Thinking Outside the Capo Box on Electric Guitar

Wouldn’t it be amazing to have guitar techs at church? I’ve become friends with Clay Cassie (who techs for Chris Tomlin and many others) and Andrew Malloy (Steven Curtis Chapman and many others) and it’s really fun to watch them work. It’d be so nice to have someone who would keep the guitars well maintained, tuned, and ready. Someone who could indiscreetly trade guitars with you between songs so that worship would not be interrupted… However, since we do not have such a luxury, it’s up to us to find ways to make things smooth.

For me, capos help keep things flowing. I can easily play in any key or tuning that I need to without causing a distraction in worship. I would encourage you to go check the Worship Musician archives online for past articles. Specifically, I’m thinking about an article I wrote several issues ago explaining how to adjust the capo so that it does not negatively affect your guitar’s intonation (so your guitar remains in tune). There are all kinds of ways to use capos beyond their traditional or designed uses.

Take for instance, using an Ukulele/Banjo/Mandolin capo on your electric guitar. This capo was designed to cover all of the strings on the above instruments… However, I find it extremely useful on my electric. I’m playing a James Tyler Mongoose and it just so happens that my guitar neck is so thin that the Uke capo can cover all six strings up to the fourth or fifth fret. The tension is light, but ample for my low action. I’ve tried it on a few other electric guitars without as much success, however the reason that I’m writing is not to encourage its use as a six-string capo, but as a five-string capo.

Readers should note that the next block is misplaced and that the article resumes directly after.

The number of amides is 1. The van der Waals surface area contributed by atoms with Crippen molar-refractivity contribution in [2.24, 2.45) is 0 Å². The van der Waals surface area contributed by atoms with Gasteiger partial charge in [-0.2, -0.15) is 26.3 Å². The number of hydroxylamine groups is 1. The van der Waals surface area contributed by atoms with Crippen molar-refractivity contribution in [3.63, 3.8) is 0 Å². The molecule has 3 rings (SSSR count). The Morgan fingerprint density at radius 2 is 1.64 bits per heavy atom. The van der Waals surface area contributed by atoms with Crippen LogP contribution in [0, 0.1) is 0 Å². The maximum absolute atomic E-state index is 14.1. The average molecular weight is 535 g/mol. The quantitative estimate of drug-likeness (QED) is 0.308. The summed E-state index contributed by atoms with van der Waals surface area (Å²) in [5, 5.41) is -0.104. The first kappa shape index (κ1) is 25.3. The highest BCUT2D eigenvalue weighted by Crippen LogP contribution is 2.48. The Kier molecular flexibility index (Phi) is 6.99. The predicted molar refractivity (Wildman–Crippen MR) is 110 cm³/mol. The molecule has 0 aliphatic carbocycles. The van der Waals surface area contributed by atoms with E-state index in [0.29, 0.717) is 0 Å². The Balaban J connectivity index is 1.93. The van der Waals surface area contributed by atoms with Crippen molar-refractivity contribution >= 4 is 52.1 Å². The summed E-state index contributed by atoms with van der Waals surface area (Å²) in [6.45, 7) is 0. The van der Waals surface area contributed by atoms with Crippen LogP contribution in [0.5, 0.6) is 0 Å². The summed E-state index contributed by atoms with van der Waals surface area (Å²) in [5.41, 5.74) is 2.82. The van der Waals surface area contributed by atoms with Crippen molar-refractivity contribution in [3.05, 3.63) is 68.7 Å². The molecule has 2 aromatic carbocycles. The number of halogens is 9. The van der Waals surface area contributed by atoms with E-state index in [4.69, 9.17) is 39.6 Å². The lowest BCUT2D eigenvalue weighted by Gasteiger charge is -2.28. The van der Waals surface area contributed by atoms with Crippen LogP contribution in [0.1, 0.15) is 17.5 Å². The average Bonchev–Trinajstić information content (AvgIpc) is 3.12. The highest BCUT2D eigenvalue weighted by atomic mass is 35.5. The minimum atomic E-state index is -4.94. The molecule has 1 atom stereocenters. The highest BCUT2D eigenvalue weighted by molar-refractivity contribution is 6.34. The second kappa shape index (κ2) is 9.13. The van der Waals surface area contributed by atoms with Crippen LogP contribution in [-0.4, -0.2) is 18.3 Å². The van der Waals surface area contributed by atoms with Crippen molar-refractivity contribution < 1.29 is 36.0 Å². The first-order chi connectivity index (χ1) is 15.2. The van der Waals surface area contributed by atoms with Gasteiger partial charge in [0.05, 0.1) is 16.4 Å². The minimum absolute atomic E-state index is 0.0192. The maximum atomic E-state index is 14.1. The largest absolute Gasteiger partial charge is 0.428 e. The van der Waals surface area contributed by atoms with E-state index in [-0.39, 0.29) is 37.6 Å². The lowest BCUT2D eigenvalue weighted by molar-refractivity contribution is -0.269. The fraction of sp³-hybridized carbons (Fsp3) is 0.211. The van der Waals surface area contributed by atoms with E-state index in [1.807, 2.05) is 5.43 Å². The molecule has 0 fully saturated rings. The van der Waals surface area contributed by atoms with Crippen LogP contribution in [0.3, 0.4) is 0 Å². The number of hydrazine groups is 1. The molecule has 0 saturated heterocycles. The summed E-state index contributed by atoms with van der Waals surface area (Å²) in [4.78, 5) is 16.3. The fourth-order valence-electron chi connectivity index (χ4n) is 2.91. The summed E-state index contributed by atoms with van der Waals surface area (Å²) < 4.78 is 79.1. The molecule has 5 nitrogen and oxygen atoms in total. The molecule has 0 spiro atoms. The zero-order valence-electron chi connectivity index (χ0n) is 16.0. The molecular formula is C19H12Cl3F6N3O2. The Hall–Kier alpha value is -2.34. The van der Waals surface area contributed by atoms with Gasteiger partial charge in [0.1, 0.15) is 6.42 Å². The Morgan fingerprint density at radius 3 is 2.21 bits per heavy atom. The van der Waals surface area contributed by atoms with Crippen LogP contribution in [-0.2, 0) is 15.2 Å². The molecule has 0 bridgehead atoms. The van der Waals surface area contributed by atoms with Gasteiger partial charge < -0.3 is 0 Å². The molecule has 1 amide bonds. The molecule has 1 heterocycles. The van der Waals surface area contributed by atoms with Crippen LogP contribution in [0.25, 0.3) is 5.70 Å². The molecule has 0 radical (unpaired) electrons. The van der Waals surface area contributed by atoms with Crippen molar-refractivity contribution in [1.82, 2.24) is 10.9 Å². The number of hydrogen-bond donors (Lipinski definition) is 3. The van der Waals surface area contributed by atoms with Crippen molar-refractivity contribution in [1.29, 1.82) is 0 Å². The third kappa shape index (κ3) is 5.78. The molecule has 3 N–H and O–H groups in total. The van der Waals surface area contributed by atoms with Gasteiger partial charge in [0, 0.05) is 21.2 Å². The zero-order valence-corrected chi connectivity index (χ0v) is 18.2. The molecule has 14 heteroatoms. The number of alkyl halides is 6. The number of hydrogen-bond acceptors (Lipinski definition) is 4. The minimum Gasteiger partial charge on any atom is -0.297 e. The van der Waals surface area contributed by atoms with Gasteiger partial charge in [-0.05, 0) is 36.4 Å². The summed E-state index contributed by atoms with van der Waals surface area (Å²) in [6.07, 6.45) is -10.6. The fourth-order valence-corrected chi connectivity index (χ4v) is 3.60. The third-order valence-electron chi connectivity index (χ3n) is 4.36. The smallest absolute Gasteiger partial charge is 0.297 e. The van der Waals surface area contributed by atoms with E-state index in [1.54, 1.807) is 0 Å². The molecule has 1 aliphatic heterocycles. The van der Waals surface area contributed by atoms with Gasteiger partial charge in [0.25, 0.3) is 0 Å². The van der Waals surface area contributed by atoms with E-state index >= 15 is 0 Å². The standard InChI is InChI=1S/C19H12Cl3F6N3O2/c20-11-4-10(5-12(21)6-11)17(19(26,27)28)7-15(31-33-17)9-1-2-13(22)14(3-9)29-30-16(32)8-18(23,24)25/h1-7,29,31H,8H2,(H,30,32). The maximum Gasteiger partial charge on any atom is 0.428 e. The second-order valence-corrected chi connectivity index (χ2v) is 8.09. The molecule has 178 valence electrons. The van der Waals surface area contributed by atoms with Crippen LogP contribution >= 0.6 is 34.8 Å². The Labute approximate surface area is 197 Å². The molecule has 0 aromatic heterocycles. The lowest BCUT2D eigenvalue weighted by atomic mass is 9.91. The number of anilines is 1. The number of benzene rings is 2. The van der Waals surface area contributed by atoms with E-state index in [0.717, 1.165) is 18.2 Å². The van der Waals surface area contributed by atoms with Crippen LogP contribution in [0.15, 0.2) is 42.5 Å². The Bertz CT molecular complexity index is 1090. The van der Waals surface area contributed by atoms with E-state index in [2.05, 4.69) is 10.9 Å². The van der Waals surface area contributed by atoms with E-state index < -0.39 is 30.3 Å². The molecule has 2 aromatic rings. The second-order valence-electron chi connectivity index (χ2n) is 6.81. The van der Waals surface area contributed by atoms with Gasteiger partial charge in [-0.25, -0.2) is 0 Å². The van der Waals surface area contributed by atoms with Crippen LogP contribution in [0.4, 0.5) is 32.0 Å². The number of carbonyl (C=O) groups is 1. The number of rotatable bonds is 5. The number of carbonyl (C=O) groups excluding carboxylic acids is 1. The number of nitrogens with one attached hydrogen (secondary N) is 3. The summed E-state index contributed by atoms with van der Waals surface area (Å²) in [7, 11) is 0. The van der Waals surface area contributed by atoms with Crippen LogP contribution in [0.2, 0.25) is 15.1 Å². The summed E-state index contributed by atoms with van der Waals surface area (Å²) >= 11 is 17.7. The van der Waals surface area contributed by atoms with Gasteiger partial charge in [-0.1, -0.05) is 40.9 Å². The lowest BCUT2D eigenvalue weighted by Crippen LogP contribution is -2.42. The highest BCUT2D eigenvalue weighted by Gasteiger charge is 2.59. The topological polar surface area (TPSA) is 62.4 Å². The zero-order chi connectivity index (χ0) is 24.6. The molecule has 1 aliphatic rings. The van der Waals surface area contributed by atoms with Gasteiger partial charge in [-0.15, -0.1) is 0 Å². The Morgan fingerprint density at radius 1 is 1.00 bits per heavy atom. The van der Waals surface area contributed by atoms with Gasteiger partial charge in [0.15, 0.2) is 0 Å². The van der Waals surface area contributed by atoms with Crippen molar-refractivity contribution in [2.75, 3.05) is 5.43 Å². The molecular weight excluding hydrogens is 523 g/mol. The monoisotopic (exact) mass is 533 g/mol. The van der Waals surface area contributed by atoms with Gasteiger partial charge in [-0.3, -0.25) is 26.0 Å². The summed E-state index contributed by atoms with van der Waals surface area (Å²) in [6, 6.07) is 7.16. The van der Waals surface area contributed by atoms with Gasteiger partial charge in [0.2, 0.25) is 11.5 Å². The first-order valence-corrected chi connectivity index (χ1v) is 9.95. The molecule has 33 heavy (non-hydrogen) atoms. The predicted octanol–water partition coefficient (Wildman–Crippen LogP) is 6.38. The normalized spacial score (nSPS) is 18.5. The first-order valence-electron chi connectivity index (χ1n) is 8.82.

The Uke capo works really well to create Drop-D tunin when placed on the neck from underneath (like Crowder likes to use his capo). Use it to cover the first through the fifth strings at the second fret, play a “D” shape, and you’ve got Drop-D in the key of “E.”

Whether you are accustomed to playing in Drop-D or not, using a capo to create the tuning keeps all fingerings the same as standard tuning because of the fact that no string notes have been changed. Keep using standard chord shapes for “D,” “A,” “Bm,” and “G.” The speed of getting in and out of Drop-D tuning without having to change guitars or re-tune really makes the tuning accessible/useful on the worship platform.

Changing keys is as simple as adding a standard Electric capo behind the Uke capo (2 frets) and transposing UP by ½ steps. So, placing capos on frets 1 and 3 would be the key of “F” and placing capos on frets 3 and 5 will create the key of “G.” Worship leaders, try this out or suggest this technique to your electric players and I would bet you’ll quickly find a song that would sound great played like this. It’s another tool that can inspire creativity and, at the same time, can simplify some things that would normally be more difficult.

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